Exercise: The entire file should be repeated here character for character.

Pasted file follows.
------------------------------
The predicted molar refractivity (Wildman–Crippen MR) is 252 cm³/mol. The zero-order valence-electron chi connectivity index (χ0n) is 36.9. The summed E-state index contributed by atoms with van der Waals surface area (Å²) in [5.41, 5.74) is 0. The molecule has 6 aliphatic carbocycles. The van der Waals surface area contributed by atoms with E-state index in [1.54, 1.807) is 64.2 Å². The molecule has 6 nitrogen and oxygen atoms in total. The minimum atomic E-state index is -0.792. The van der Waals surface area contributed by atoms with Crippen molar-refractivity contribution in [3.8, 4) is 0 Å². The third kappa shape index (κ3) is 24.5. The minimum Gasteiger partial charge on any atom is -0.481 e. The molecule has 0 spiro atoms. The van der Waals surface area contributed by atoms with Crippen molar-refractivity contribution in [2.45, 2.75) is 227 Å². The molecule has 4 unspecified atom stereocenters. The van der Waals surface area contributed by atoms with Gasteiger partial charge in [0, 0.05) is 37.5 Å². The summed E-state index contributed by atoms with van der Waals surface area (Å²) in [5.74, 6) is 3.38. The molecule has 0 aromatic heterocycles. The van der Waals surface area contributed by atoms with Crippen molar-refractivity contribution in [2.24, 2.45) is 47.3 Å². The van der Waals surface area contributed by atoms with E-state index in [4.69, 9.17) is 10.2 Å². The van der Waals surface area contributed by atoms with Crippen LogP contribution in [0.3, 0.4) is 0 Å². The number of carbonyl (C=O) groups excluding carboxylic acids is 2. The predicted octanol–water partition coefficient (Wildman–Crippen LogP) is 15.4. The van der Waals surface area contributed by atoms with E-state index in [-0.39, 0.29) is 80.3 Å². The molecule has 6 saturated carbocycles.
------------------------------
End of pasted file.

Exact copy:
The predicted molar refractivity (Wildman–Crippen MR) is 252 cm³/mol. The zero-order valence-electron chi connectivity index (χ0n) is 36.9. The summed E-state index contributed by atoms with van der Waals surface area (Å²) in [5.41, 5.74) is 0. The molecule has 6 aliphatic carbocycles. The van der Waals surface area contributed by atoms with E-state index in [1.54, 1.807) is 64.2 Å². The molecule has 6 nitrogen and oxygen atoms in total. The minimum atomic E-state index is -0.792. The van der Waals surface area contributed by atoms with Crippen molar-refractivity contribution in [3.8, 4) is 0 Å². The third kappa shape index (κ3) is 24.5. The minimum Gasteiger partial charge on any atom is -0.481 e. The molecule has 0 spiro atoms. The van der Waals surface area contributed by atoms with Crippen molar-refractivity contribution in [2.45, 2.75) is 227 Å². The molecule has 4 unspecified atom stereocenters. The van der Waals surface area contributed by atoms with Gasteiger partial charge in [0, 0.05) is 37.5 Å². The summed E-state index contributed by atoms with van der Waals surface area (Å²) in [5.74, 6) is 3.38. The molecule has 0 aromatic heterocycles. The van der Waals surface area contributed by atoms with Crippen molar-refractivity contribution in [2.24, 2.45) is 47.3 Å². The van der Waals surface area contributed by atoms with E-state index in [4.69, 9.17) is 10.2 Å². The van der Waals surface area contributed by atoms with Crippen LogP contribution in [0.3, 0.4) is 0 Å². The number of carbonyl (C=O) groups excluding carboxylic acids is 2. The predicted octanol–water partition coefficient (Wildman–Crippen LogP) is 15.4. The van der Waals surface area contributed by atoms with E-state index in [-0.39, 0.29) is 80.3 Å². The molecule has 6 saturated carbocycles.